# Tests for publication bias using sample size in the absence of variance estimates

Background

A colleague of mine is conducting a meta-analysis for which he has available the “raw” mean differences for each study along with the sample sizes. The differences are between-subjects effects, comparing older and younger populations in terms of memory performance as measured by d’ in either population (this is a signal detection measure based on a probit transformation of a difference in the proportions for targets and lures); all data were on the same scale. Estimates of variability were not widely available and are therefore being ignored. Instead, he is conducting a multilevel model using sample sizes as the weights rather than the usual inverse variance. He is including random effects for sample, experiment and article. This has worked out pretty well, as far as I can tell. He would like to test for publication bias using a technique similar to Egger’s Regression test, only using mean difference (rather than a standardized mean difference) as his DV and using some transformation of sample size (rather than precision) as his predictor.

The Question

1. Could someone point me in the direction of work using sample size as a predictor in a regression test for publication bias? The closest I could find was Peters test – which uses inverse sample size in its calculations, but seems to use a weighting scheme calibrated for log-odds ratios. Is there a modification appropriate for continuous measures?

2. Are there any other approaches to publication bias that could be fit using a continuous "raw" mean difference and sample size?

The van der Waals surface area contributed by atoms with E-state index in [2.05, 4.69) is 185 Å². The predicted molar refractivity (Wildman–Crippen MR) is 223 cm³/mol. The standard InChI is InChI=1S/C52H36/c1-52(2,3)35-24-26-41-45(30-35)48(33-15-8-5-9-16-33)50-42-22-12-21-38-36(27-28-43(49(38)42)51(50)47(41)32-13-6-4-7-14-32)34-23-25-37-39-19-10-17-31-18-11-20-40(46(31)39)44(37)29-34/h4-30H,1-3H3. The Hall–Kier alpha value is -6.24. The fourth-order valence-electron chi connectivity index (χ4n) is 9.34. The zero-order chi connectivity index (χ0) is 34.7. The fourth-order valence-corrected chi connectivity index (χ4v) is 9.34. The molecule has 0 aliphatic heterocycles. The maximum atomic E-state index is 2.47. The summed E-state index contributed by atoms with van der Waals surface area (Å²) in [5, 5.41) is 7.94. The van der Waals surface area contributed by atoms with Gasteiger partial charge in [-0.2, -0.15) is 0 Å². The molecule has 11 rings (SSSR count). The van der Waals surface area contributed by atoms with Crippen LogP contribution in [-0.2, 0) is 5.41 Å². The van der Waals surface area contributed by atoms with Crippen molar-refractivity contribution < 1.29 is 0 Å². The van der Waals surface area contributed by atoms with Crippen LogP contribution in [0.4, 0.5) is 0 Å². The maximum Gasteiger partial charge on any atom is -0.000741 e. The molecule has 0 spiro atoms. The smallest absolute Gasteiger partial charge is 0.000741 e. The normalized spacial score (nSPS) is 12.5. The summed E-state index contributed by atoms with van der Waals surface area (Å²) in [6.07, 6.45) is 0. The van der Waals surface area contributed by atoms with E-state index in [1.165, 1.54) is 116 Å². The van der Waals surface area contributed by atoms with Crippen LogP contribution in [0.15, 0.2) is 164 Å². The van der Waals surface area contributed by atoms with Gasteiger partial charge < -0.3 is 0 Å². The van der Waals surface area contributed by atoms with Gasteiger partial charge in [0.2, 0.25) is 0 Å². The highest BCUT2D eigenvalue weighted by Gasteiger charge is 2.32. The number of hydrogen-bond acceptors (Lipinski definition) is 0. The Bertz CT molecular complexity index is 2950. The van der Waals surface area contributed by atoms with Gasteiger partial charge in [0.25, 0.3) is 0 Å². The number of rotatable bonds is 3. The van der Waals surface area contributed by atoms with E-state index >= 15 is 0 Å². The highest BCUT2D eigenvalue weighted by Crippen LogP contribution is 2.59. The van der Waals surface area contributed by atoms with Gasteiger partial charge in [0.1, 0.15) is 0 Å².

3. As a supplementary question, would it make sense to honour the same random-effects structure in the regression test for publication bias as in the meta-analysis?

• You put raw in quotes... is really only the d' available or is also available the proportion correct? If you have both of those you can derive the variance. Actually, if you only had proportion correct you might be able to also derive a potential theoretical variance. – John May 13 '17 at 17:47
• @John Fancy seeing you here! As it happens, I pointed this out to my colleague already. There are ways to estimate the variance of d' from the proportions. He did not seem interested in doing so (or at least, his follow-up questions still focused on sample size) so I do not expect that is an avenue they wish to pursue. I do know this was a major undertaking – including something like 300 coded studies – so perhaps it would require re-coding they do not want to undertake. I am not sure. In any event, for the time being I have assumed we only have the above. – jmfawcet May 13 '17 at 18:01